Impact of regular magnetic resonance imaging follow-up after stereotactic radiotherapy to the surgical cavity in patients with one to three brain metastases.

Bachmann, Nicolas; Leiser, Dominic; Ermis, Ekin; Vulcu, S.; Schucht, P.; Raabe, Andreas; Aebersold, Daniel; Herrmann, Evelyn (2019). Impact of regular magnetic resonance imaging follow-up after stereotactic radiotherapy to the surgical cavity in patients with one to three brain metastases. Radiation oncology, 14(1), p. 45. BioMed Central 10.1186/s13014-019-1252-x

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BACKGROUND Administering stereotactic radiotherapy to the surgical cavity and thus omitting postoperative whole brain radiotherapy (WBRT) is a favored strategy in limited metastatic brain disease. Little is known about the impact of regular magnetic resonance imaging follow-up (MRI FU) in such patient cohorts. The aim of this study is to examine the impact of regular MRI FU and to report the oncological outcomes of patients with one to three brain metastases (BMs) treated with stereotactic radiosurgery (SRS) or hypo-fractionated stereotactic radiotherapy (HFSRT) to the surgical cavity. METHODS We retrospectively analyzed patients who received SRS or HFSRT to the surgical cavity after resection of one to two BMs. Additional, non-resected BMs were managed with SRS alone. Survival was estimated by the Kaplan-Meier method. Prognostic factors were examined with the log-rank test and Cox proportional hazards model. Regular MRI FU was defined as performing a brain MRI 3 months after radiotherapy (RT) and/or performing ≥1 brain MRI per 180 days. Primary endpoint was local control (LC). Secondary endpoints were distant brain control (DBC), overall survival (OS) and the correlation between regular MRI FU and overall survival (OS), symptom-free survival (SFS), deferment of WBRT and WBRT-free survival (WFS). RESULTS Overall, 75 patients were enrolled. One, 2 and 3 BMs were seen in 63 (84%), 11 (15%) and 1 (1%) patients, respectively. Forty (53%) patients underwent MRI FU 3 months after RT and 38 (51%) patients received ≥1 brain MRI per 180 days. Median OS was 19.4 months (95% CI: 13.2-25.6 months). Actuarial LC, DBC and OS at 1 year were 72% (95% CI: 60-83%), 60% (95% CI: 48-72%) and 66% (95% CI: 53-76%), respectively. A planning target volume > 15 cm (p = 0.01), Graded Prognostic Assessment (GPA) score (p = 0.001) and residual tumor after surgery (p = 0.008) were prognostic for decreased OS in multivariate analysis. No significant correlation between MRI FU at 3 months and OS (p = 0.462), SFS (p = 0.536), WFS (p = 0.407) or deferment of WBRT (p = 0.955) was seen. Likewise, performing ≥1 MRI per 180 days had no significant impact on OS (p = 0.954), SFS (p = 0.196), WFS (p = 0.308) or deferment of WBRT (p = 0.268). CONCLUSION Our results regarding oncological outcomes consist with the current data from the literature. Surprisingly, regular MRI FU did not result in increased OS, SFS, WFS or deferment of WBRT in our cohort consisting mainly of patients with a single and resected BM. Therefore, the impact of regular MRI FU needs prospective evaluation. TRIAL REGISTRATION Project ID: 2017-00033, retrospectively registered.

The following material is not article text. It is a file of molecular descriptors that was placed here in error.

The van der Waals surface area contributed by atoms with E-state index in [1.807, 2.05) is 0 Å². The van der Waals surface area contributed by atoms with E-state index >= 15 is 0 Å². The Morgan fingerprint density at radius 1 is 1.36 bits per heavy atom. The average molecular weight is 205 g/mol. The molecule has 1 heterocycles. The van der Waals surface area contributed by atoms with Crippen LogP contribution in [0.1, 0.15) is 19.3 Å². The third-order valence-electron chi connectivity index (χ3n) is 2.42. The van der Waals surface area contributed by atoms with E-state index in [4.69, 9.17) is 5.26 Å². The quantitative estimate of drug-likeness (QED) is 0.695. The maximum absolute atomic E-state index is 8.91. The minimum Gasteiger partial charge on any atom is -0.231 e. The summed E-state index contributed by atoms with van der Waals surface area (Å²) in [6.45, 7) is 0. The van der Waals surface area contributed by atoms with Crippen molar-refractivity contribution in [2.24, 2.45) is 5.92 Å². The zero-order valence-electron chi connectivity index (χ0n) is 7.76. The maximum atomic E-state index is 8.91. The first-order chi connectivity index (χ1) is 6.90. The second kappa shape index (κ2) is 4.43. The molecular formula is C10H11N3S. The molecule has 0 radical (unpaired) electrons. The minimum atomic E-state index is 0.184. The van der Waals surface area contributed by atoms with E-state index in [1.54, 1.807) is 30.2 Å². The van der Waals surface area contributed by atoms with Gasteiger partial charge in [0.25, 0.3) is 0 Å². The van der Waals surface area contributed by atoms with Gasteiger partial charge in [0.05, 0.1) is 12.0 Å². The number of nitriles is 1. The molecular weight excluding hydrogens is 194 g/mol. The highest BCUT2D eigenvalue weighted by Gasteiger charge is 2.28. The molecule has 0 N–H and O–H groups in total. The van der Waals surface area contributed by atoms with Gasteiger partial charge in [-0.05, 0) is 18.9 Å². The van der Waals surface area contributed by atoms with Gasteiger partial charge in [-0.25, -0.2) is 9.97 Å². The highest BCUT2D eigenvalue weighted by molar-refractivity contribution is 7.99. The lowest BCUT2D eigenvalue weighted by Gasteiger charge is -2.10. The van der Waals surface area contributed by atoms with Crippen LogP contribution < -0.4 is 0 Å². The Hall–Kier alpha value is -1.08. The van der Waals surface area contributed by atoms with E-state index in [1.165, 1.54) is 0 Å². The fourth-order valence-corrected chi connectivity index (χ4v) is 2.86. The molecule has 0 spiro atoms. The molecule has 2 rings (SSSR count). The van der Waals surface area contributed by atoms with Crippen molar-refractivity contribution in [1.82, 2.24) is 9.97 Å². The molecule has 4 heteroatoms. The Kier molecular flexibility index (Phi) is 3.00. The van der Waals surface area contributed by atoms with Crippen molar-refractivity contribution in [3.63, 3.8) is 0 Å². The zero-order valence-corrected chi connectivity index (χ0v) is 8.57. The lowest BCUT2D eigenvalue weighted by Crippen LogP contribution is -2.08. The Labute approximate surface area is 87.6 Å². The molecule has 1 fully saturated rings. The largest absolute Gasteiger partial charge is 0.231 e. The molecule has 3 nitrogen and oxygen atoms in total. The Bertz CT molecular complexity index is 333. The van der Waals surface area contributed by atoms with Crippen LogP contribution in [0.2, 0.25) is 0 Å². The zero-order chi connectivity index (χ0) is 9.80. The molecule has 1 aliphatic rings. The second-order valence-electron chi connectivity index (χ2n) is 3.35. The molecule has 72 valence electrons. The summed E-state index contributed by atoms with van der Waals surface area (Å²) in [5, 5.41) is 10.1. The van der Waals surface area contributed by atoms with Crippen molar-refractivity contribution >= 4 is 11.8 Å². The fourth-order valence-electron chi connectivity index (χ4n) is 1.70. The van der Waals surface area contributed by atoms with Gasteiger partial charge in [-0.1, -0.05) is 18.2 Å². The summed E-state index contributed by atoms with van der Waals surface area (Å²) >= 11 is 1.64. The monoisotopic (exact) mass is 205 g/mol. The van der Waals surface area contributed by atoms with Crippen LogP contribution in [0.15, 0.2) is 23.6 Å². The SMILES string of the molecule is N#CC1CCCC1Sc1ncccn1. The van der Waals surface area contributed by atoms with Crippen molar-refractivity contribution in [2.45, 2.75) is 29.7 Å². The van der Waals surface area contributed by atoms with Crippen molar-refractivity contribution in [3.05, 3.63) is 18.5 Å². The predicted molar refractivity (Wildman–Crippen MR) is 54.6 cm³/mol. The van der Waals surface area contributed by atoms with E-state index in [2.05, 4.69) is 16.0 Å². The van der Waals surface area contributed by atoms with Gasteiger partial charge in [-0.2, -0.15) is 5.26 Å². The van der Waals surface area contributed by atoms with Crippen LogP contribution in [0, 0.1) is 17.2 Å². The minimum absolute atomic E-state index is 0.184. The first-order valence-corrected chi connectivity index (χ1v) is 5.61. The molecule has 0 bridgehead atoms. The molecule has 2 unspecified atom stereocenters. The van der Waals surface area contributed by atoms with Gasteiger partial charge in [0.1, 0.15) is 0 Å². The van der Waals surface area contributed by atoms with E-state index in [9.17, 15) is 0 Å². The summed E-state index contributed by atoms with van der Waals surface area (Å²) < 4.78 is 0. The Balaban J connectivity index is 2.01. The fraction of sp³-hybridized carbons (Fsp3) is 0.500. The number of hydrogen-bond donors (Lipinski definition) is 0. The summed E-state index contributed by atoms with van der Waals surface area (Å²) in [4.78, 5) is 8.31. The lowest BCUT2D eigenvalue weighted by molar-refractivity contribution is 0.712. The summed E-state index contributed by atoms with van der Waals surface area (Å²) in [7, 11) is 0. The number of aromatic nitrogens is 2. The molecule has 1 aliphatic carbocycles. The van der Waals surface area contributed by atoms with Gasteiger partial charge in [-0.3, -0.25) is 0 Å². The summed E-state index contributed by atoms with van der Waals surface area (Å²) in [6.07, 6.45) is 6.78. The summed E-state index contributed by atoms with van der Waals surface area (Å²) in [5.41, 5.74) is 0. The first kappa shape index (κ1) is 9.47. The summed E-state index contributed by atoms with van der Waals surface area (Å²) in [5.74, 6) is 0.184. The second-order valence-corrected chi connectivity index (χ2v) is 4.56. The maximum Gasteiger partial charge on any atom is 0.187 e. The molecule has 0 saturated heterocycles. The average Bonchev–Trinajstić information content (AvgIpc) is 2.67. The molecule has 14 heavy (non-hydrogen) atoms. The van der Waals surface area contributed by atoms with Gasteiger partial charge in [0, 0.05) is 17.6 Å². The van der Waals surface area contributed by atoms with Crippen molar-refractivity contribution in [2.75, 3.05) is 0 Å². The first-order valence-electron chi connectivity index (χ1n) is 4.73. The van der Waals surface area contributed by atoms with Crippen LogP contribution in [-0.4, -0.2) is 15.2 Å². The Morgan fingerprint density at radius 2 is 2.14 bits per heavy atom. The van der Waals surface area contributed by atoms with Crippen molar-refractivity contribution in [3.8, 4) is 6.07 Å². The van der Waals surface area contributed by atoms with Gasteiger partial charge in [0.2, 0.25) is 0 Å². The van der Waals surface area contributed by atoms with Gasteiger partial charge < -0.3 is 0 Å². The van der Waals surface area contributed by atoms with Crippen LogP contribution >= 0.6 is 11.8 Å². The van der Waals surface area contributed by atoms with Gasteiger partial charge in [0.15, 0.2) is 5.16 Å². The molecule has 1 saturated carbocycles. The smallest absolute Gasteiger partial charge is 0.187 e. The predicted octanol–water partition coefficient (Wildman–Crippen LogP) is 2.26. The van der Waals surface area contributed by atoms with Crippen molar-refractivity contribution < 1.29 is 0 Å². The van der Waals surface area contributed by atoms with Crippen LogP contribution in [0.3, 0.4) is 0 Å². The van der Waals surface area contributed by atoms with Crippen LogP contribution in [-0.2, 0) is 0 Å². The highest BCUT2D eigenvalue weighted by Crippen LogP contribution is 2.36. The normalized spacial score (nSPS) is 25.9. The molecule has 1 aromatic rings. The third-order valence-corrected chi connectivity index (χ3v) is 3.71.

Item Type:

Journal Article (Original Article)

Division/Institute:

04 Faculty of Medicine > Department of Head Organs and Neurology (DKNS) > Clinic of Neurosurgery
04 Faculty of Medicine > Department of Haematology, Oncology, Infectious Diseases, Laboratory Medicine and Hospital Pharmacy (DOLS) > Clinic of Radiation Oncology
04 Faculty of Medicine > Service Sector > Institute of Legal Medicine > Forensic Molecular Biology

UniBE Contributor:

Bachmann, Nicolas; Leiser, Dominic; Ermis, Ekin; Vulcu, Sonja; Schucht, Philippe; Raabe, Andreas; Aebersold, Daniel and Herrmann, Evelyn

Subjects:

600 Technology > 610 Medicine & health

ISSN:

1748-717X

Publisher:

BioMed Central

Language:

English

Submitter:

Beatrice Scheidegger

Date Deposited:

25 Jun 2019 11:47

Last Modified:

30 Jun 2019 02:39

Publisher DOI:

10.1186/s13014-019-1252-x

PubMed ID:

30871597

Uncontrolled Keywords:

Brain metastases Follow-up MRI Magnetic resonance imaging Monitoring Radiosurgery Stereotactic radiotherapy Surgical cavity Surveillance Tumor bed

BORIS DOI:

10.7892/boris.130110

URI:

https://boris.unibe.ch/id/eprint/130110

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